The name of my book is “Bitter and Sweet, A Family’s Journey with Cancer.” Here is a brief summary. In April of 2010, my husband Tim began to have some strange sensations in his side. On May 7, we found ourselves facing stage IV gallbladder cancer rather than a simple gallbladder removal as planned. Five months and one week later, my husband died. Those five months were the most difficult and horrifying time of our lives. It was also an extremely beautiful time for us. We found ourselves using the phrase “bitter and sweet” so often during those five months, that it was an obvious title choice.

Our lives had been full of paradoxes. How do you fight for your life and yet accept mortality at the same time? How do you maintain optimism, which is necessary for health, and prepare for your death and get your affairs in order? How do you understand God’s love and compassion, and yet experience cancer and suffering?

It’s a sad story, but I promise you, our story is also filled with humor, tender moments and hope, alongside the ravages of a cruel disease. When life hands you lemons, you can pucker up and make a sour face, or you can make lemonade. I think we did both.

Tim and I had a tough marriage. We spent the entirety of our ten years together in counseling. We made progress, but happiness was always a struggle. After diagnosis, we actually worried that kind of stress could be the end of us. Tim was a “glass half empty” guy and I thought for sure he would be angry and buckle under his prognosis. Boy, was I wrong. What I witnessed instead, was the total transformation of a man, a woman, a marriage, a family, a community. While things were obviously horrific battling a vicious disease, we also experienced the most amazing bond and love that we had spent our lives hoping for.

For the first time, we read together, appreciated each other fully, and reprioritized what was important. We started walking our dog together. When Tim got too weak, we took the wheelchair. When I got pneumonia, I would push him halfway and then we would switch positions and he would push me back. I will never, ever forget those moments.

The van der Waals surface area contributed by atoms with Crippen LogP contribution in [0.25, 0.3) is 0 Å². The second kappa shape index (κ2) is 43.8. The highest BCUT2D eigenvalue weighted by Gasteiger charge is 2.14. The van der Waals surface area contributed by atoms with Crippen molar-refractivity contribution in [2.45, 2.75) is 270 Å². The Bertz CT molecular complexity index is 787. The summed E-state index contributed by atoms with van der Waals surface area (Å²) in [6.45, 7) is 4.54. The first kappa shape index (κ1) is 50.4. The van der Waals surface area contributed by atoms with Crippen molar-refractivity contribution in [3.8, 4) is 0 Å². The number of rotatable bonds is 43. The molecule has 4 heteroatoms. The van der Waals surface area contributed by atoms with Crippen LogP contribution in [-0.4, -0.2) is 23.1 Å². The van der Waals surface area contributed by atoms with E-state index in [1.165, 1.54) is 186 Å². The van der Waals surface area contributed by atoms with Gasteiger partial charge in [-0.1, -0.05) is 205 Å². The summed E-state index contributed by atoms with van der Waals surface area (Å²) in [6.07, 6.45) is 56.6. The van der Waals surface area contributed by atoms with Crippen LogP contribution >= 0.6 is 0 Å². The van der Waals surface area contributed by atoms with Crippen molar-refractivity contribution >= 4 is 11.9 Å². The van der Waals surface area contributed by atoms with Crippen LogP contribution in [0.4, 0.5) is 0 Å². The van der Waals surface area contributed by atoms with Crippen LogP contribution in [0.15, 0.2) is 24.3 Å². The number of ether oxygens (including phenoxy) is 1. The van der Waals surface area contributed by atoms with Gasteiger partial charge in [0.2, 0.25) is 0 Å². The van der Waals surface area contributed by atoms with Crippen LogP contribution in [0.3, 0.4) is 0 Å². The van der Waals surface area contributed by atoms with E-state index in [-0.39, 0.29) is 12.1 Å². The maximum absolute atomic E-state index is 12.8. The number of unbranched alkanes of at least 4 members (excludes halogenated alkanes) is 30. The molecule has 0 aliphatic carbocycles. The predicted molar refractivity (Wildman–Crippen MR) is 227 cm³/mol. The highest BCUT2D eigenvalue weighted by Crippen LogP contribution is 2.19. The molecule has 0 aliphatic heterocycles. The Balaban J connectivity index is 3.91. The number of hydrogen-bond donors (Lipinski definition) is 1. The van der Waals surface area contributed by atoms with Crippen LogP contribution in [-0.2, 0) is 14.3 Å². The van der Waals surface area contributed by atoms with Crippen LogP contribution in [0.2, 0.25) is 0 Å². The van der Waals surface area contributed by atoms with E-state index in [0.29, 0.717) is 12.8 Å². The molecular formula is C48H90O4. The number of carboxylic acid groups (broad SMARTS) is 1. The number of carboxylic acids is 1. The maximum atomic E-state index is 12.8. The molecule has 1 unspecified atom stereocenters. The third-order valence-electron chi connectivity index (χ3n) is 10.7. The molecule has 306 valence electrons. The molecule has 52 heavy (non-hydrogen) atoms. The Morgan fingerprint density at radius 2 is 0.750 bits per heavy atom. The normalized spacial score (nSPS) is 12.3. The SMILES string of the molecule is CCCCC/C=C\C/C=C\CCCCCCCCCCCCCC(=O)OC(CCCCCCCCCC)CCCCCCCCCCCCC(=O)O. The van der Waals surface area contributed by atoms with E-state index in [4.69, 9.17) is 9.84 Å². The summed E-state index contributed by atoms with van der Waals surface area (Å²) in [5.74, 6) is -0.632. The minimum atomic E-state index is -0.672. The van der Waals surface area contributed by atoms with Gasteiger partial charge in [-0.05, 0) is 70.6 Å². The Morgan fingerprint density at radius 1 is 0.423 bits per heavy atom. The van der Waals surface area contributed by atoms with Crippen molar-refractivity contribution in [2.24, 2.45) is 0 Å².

Even the most simple things had greater meaning. Tim would talk about enjoying a hot shower and feeling the sensations of the warm water on his body. He would walk around our yard and come in with tears in his eyes and talk about the beauty he was able to take in. For the first time, he went into work late on our son’s first day of school because he just didn’t want to miss it. New priorities, new appreciation.

When you stare mortality in the face, it is amazing how quickly things can change. The things that you spend your life worrying and fighting about are suddenly rendered ridiculously less important. The housework isn’t so important. Money isn’t the biggest stressor. And I had the joy of watching Tim rekindle and reconcile family and friendships that had been forgotten or stuffed away in a corner. Sometimes that meant confronting painful things. Tim was a peacemaker and avoided conflict. But I saw him stand up for me in ways that I had not seen in the decade we had been together. Why? Partly because he saw me grab a hold of fighting for his life, his comfort and well-being in a way that he had not seen either, but that he was clearly worthy of.

Why do I continue to respect and admire my husband three years after his death? Because in spite of his fear, he faced his ending and he did it remarkably well. He chose his cemetery plot and designed his headstone. He wrote birthday cards for his eight year old son until he turns 18. He wrote wedding cards to this three unmarried sons so he could share his love for them on their big days. Amazing.

So many others were changed as well. We learned to be receivers, to let people help us and the results were astounding. People brought 90% of our meals, cleaned our house, ran errands, entertained our son, put up a fence, helped with yardwork, and even did our shopping. The benefit was that we were able to concentrate on Tim’s appointments and sneak in those walks or spend time with our kids. The benefit to everyone else? The church learned how to rally around their people. The community rose to the occasion. Here is what people said: “Please don’t rob us. We WANT to help. We can’t do anything to stop what is happening to you. What we CAN do, is provide a meal.” It was actually truly and genuinely important to other people, to feel like they were contributing to our lives. That is powerful.